Never put yourself in the shoes of those you lead.
Many teachers thought they’d surely receive on Monday the information they lacked. They did not. On Tuesday, one of the teachers dared to ask during their Google Meet when they’d get their schedules. The “right hand” administrator of the principal curtly replied, “We’re taking this one day at a time. You’ll get that information.” WOW.
By this point, teacher stress levels were nearing epically high levels. How could they plan lessons if they didn’t know how long the classes were, how often they were going to meet, and what the required number of daily or weekly assignments would be? How should they set up their grade weights in Google Classroom? What kind of tracking documents would they be required to set up and share with administrators?
On Thursday, August 20 (the second to the last weekday before school started), teachers finally got the answers to their questions. The morning was spent receiving an information download about everything under the sun that needed to happen by Monday morning. But now they had more questions about the schedule that was put in front of them and some of the logistics involved with what would be required of them.
If the administrators had looked at this scenario from the teachers’ perspective, they would have had everything prepared with clear instructions by the previous Friday so that teachers would have plenty of time to begin implementing the plan and asking questions as they arose.
Be sure to drive your people to work outside of standard work hours.
Starting Thursday afternoon, teachers went into high gear. Now, they could finally start planning all of their lessons and getting them posted to Google Classroom and Google Sites. But wait. If they just got the schedule, that means students and parents have no idea what the schedule is. So teachers scrambled to add their students to Google Classroom (this must be done one student at a time for all 150 students per teacher) and message students and parents about the new school schedule. Teachers were given a one-page template for attendance and told to create their own attendance rosters. There’s no way to download class rosters, so they had to copy and paste each column of Last Name, First Name, Grade, ID Number into a spreadsheet – and do this for each of their seven classes. They also needed to complete their mindfulness assignment and submit it to the administrator. And did I mention that they could just now start planning their lessons and scheduling them into Google Classroom?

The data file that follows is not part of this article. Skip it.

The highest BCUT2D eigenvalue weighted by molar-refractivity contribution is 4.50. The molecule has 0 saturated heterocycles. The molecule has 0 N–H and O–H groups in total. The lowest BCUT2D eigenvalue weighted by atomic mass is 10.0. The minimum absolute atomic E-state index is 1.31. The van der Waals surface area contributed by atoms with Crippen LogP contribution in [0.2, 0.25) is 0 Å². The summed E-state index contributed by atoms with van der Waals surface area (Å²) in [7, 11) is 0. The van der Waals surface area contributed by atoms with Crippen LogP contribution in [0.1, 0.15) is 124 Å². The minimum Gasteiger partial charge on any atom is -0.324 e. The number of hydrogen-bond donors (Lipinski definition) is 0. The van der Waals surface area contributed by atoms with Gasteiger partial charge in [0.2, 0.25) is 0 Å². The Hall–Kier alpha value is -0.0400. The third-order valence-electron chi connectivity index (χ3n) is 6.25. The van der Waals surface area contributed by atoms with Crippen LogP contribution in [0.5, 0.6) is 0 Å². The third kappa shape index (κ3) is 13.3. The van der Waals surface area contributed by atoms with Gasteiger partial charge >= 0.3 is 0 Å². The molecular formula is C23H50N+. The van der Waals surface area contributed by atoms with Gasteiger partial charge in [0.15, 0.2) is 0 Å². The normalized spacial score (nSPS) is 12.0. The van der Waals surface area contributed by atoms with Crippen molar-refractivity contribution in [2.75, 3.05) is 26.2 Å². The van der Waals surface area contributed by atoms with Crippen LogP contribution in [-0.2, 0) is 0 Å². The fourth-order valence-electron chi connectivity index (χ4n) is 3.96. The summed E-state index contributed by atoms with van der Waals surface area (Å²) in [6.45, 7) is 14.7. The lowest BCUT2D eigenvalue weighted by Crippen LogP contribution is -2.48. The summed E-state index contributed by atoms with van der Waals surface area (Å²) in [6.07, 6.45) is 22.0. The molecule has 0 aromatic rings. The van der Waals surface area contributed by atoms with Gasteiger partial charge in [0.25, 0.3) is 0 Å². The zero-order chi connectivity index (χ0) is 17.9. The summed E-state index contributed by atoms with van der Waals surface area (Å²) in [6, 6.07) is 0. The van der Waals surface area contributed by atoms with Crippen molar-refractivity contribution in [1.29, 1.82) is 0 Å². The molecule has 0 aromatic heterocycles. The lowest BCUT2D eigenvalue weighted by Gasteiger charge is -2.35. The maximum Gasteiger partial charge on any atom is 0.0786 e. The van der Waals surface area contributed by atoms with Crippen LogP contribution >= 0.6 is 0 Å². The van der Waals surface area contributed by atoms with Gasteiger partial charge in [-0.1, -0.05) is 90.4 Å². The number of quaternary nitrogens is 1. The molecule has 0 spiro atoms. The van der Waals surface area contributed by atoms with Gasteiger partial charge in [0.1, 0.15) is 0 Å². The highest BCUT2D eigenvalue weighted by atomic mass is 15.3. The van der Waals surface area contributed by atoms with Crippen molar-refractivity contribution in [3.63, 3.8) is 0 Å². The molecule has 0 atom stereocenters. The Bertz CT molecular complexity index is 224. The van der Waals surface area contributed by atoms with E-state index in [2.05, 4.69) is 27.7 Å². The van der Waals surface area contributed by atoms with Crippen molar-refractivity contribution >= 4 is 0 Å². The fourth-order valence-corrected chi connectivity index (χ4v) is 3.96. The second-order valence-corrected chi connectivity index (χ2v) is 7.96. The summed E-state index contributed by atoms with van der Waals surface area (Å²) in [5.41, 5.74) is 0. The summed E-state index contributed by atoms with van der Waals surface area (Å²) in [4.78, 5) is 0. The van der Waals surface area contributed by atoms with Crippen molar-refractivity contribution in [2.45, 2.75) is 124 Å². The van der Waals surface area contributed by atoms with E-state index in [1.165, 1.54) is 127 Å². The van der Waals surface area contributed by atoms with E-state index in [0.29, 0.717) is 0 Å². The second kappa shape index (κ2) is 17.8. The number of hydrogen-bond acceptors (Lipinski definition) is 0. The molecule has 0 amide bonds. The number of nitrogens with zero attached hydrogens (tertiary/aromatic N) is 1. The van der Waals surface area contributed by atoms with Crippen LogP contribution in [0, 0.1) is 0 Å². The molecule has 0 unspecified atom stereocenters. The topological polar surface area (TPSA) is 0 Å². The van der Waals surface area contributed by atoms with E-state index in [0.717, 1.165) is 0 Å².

The majority of teachers spent the entire weekend pulling everything together. And do you know why they did all of that mad, mad scrambling to get everything set up just right for Monday? Because they care about the welfare of their students. Because they will do what it takes to help their students succeed despite every barrier that their principal and vice principal put in front of them. Because they understand what their role is as the leader of the classroom, and the more prepared they are for class, the more success students will experience. Because they are good people. Because they are everything that their leader is not.